etflix, Amazon Prime, Hulu, HBO, STARZ… there are so many choices, so many options, when you’re looking for something to watch during the current stay-at-home hiatus.
The recent made-for-television Amazon Prime series “Hunters,” about a crew of ragtag Nazi hunters in 1970s America has generated much discussion. Most reviews — notably from survivor groups — have been negative, but the the negative press from the more mainstream media, opposing the notion of vigilante justice, is more interesting.
I can understand opposition to the series on the grounds that it trivializes the Shoah. I do not, however, feel that this is the case. I respect survivors who may oppose this series, but I suspect that the opposition is more institutional. If its premise is given credence, although it is completely fictional, that may hamper fundraising efforts.
I find it to be very interesting, however, that reviewers in the general media have panned the series.
The Hollywood Reporter wrote: “Amazon’s 1970s-set drama starring Al Pacino is less a straightforward chronicle of Nazi-hunting and more a flashy slice of Jewsploitation. … This is a ballsy, unnerving, entertaining, overreaching show, one likely to provoke and annoy in equal measure. It may require an almost Talmudic level of study to determine if ‘Hunters’ is good or bad for the Jews…” According to the Guardian: “It felt like exploitation — maybe fetishisation — and part of a cloud of doubt that settles over the whole.” Variety tells us: “‘Hunters’ is above all else an exercise in genre pastiche, blending ultraviolence with brutally unfunny comedy. … with C-minus jokes and storytelling that inelegantly toggles between gravity and deeply self-conscious oddity, demands credit simply for trying, and not trying hard enough.” And the New York Times weighs in: “It never quite gets the blend of dramatic intensity, comic-book embroidery and cathartic action that it seems to be going for. ‘Hunters,’ like the hunters team itself, is less than the sum of its parts.”
There are biblically sanctioned episodes of vigilantism, and there were extra-legal corporal and even capital punishments that Jewish courts administered in the middle ages. There is also a rich tradition in American cinema of heroes who exacted revenge when the legal system would or could not. “Death Wish,” “Dirty Harry,” “Taxi Driver,” “Walking Tall,” “Death Sentence,” “Law Abiding Citizen,” and “Rambo: Last Blood” are but a few examples. Wikipedia lists 167 feature films from 1938 to 2020 under the rubric Vigilante Film.
But this film generates such animus, while the others do not. No one really likes Nazis. So why does the empowerment of a bunch of Jews make people so uncomfortable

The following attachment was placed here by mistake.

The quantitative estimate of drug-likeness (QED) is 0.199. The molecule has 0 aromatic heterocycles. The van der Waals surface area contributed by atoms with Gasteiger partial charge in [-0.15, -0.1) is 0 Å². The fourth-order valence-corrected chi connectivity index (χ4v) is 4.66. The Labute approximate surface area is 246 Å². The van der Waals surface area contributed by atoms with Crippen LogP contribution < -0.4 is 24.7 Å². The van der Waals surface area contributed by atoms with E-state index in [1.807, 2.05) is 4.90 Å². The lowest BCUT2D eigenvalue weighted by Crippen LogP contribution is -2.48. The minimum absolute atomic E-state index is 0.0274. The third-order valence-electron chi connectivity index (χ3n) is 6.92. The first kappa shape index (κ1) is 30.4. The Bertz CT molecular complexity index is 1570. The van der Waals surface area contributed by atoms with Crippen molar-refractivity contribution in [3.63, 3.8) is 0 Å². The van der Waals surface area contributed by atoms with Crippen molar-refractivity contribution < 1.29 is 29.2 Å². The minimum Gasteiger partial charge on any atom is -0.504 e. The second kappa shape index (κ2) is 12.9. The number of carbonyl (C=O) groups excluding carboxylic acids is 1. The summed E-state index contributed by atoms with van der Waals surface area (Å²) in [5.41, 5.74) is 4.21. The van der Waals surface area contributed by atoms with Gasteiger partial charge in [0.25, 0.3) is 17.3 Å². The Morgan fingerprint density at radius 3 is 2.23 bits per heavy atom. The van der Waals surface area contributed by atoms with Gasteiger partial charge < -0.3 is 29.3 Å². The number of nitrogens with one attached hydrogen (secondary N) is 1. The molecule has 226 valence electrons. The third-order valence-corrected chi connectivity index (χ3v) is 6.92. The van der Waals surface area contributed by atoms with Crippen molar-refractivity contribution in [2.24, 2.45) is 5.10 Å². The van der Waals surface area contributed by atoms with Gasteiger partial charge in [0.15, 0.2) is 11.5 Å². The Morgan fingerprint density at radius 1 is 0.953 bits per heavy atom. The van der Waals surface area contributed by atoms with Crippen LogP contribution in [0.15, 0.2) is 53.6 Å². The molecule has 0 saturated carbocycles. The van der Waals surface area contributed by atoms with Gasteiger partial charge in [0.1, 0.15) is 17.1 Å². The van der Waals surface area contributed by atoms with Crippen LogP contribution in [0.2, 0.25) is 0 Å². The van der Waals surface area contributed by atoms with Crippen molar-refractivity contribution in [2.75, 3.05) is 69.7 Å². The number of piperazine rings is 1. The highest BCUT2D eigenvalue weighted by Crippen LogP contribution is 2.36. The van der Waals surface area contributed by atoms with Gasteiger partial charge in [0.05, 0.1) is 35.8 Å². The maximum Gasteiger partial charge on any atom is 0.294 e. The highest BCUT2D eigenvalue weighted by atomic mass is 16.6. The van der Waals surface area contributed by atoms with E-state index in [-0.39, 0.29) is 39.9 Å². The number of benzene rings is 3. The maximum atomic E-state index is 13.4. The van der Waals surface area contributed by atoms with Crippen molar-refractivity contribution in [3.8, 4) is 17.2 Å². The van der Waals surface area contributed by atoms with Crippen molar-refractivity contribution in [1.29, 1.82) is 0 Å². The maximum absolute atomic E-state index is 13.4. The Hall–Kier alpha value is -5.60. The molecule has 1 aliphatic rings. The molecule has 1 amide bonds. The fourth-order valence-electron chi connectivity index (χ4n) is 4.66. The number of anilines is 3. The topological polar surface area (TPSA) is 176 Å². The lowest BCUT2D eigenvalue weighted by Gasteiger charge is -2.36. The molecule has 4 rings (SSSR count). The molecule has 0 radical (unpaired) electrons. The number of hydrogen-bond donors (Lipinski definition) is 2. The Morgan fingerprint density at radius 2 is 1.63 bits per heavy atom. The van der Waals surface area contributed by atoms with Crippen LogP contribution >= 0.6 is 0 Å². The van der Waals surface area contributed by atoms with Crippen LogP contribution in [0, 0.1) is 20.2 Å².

Created in New York by Jewish immigrants, the first comic book superheroes were mythic saviors who fought the Nazi threat. Superhero comics’ earliest rise to prominence occurred at the height of World War II, so it’s no surprise that the Nazi party became fodder for all sorts of spandex-clad superheroes. Fiorello La Guardia famously defended Captain America’s creators, Jack Kirby and Joe Simon, from Nazi sympathizers, and superheroes’ fight against the evils of Nazism is a long story, one that’s still going on today.
In Gotham Knights #32 (2002), Robin, the Teen Wonder, is fighting off Neo-Nazis who have defaced and attacked a Jewish temple. In one page, he easily takes down the rabble. He leaves them on the ground for the police, but not before spraying the word “Losers” all over them.
“Hunters” is fiction with enough true history woven in to make it believable. It is true that neo-Nazis and former Nazis live among us. It is also true that often they are beyond the reach of the legal system. It is true that neo-Nazis have formed groups and organizations to (so far unsuccessfully) overthrow our form of government. It is true that much of what was plundered from Jews by the Nazis has still not been returned. It is also true that the US government covertly recruited around 1,600 German scientists, engineers and technicians — including many former Nazis — to give the U.S. an edge over the Soviets in the cold war and the space race. And it is also true that the real Nazi hunters do not execute those they find. Instead, they turn over to the authorities, who may or may not execute them or deport them after a trial.
The series’ take on Jewish vengeance is escapist and cathartic. It rolls together comic books, caper films, New York in the ’70s — and the Holocaust. The protagonist, Jonah, is part Peter Parker, an incipient hero who doesn’t have superpowers, but he’s a whiz at cracking codes.
My mother’s extended family died in Auschwitz. She never ever spoke about the Shoah. During the Eichmann, trial I kept a scrapbook of all the newspaper clippings I could find. When, watching on our small black and white television, she saw Eichmann in the booth, my mother said: “I wish I could scratch his eyes out.” That was the only time she spoke about it.
There may be survivors who forgive the Nazis for what they did to Jews. There also are others who, if they were given the opportunity, may not be so forgiving.
The debate about ends versus means and the righteousness of vigilante murder, even when the victims are former Nazis who have brought their schemes for world domination to the United States, seems a bit much. It’s entertainment. Granted that some films and television series may have an impact on contemporary issues, “Hunters” reflects a human desire to seek revenge for an unspeakable wrong. It should be viewed as such.